Friday, November 16, 2007

"Love in the Time of Cholera" -- * 1/2

A bad choice right from the outset for the notoriously impersonal/cold filmmaking style of Mike Newell, "Love in the Time of Cholera" is a rather dull, schizophrenic affair that fails to illuminate any of the much-hailed attributes of Gabriel Garcia Marquez's 1985 romantic classic novel. The potential for greatness is there on paper-- the story, in theory, is a powerful one-- and it's easy to see the intent, but no one's heart is in it, and the disparate tone throughout is all wrong. What should have been romantic or moving, instead just plods on and on, going on far too many digressions and bringing to mind an ill-conceived soap opera (albeit a very pretty one).

Beginning in 1893 with an old man (Benjamin Bratt in old-age makeup) being bitten by a parrot and falling to his death, "Cholera" is a romantic fantasy/drama about a love that spans 53 years in Colombia. To put it simply, it's a life-spanning love between Florentino (played by Javier Bardem for the most part, and by Unax Ugalde in a younger form) and Fermina (Giovanna Mezzogiorno), but nothing in the film is as simple as that. Despite the two falling in love at first sight as young'ns, Fermina's father (John Leguizamo) disapproves of Florentino and takes Fermina with him to the country, intending to find her someone better. He does, in the form of successful doctor Juvenal (Bratt, bland). Though Florentino fucks hundreds of women throughout his life, his heart remains set on Fermina. Promising to wait for her until Juvenal dies (and as we know by the opening scene, he eventually does), Florentino carries a torch for his entire life. You can see where the resonance would/should be in this story, yes?

Squandering the potential to take advantage of the novel's magical realism (despite a re-creation of the book's original title presentation, surrounded by animated flowers), "Cholera" is instead tonally all over the place. We alternate, at any given moment, between broad and cartoonish, melodramatic, dull and inert, and wildly sentimental (the one attribute I can forgive-- this story should be sentimental). In the expansive and tangential storyline, it's ultimately the wildly jarring and "off" moments that stick out upon reflection; A misguided attempt at slapstick involving a cat's interference in a sexual encounter draws particular attention to itself. The only thing that seems more tonally off is the soundtrack, frequently punctuated by Shakira songs. Yes, Shakira and Gabriel Garcia Marquez: a match made in heaven.

Bardem is interesting to watch in anything, but this isn't one of the brilliant actor's better performances. The part is only noteworthy when viewed as a comparison to his bravura turn in the simultaneously-in-theaters "No Country for Old Men" as a case study of his versatility. You can't help but take note of the contrast in seeing Bardem blowing the brains out of innocents with an air-gun and watching him weep like a schoolgirl into his pillow after being rejected by his love. If only aspects of "No Country's" Chigurh were infused in Florentino, "Cholera" might be something worth watching.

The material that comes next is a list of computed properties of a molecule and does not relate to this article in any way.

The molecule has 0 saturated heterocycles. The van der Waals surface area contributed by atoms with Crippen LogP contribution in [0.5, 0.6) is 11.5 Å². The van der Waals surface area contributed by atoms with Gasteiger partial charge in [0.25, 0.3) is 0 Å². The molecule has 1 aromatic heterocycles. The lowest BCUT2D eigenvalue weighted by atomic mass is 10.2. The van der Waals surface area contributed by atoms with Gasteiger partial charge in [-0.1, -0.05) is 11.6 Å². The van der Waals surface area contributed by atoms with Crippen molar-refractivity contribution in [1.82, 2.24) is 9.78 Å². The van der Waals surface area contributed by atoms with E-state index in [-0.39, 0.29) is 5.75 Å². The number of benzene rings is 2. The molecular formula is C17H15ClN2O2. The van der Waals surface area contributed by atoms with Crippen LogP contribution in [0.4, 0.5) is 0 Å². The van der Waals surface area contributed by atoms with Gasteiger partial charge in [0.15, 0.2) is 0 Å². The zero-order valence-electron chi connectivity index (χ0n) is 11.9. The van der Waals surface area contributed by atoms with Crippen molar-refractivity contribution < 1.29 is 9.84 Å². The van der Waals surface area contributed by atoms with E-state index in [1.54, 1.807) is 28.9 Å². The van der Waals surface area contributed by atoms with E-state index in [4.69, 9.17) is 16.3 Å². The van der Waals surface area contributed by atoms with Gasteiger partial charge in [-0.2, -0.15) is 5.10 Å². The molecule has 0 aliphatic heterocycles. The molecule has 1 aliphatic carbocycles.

In miniscule roles, Liev Schreiber, Fernanda Montenegro and Catalina Sandida Moreno don't get enough to do to make any sort of impression. On the other hand, Leguizamo's presence lingers throughout despite leaving the film early, even if it is for all the wrong reasons. Believing himself to be starring in a sequel to "Moulin Rouge," Leguizamo leaves no scenery unchewed, manically and viciously acting to a hilarious extent. It's tempting to criticize this performance as awful, but at least he's enjoying himself. We may be watching him with wide-eyed bewilderment, but at least he's not boring like nearly everything else.

So much of what must have resonated on the page comes off as melodramatic and uninspired in the hands of Newell. Dialogue, which may be ripped right from the novel, ranges from the redundant ("I gave her the letter. Now I must wait for her reply.") to ponderous ("Love is everything we do naked"). But what pushes the film from simply misguided and dull into truly patience-trying and forgettable, is its overstuffed nature paired with its slug's sense of pacing. At well over two hours, we go on a seeming never-ending stream of unimportant tangents and different episodes of varying characters, that I truly think a sizable chunk could've been wantonly excised (a 30-minute section in particular) and the film would suffer no narrative or coherency stumbling as a result.

To be frank with you, I didn't fall asleep during "Love in the Time of Cholera," but I came about a close as possible to doing so. Despite closing on a note of slight resonance and grace (with the pair finally together as senior citizens), it feels unearned, and nothing leading up to it provides anything resembling genuine feeling or engagement. I've heard from many a fan that Marquez's novel is a masterwork, with some even dubbing it their favorite love story of all time. If that's the case, Newell's film may be of even greater offense than from a layman's perspective, such as mine. To me, it's just a lousy movie. To fans of the novel, it's probably much, much less.


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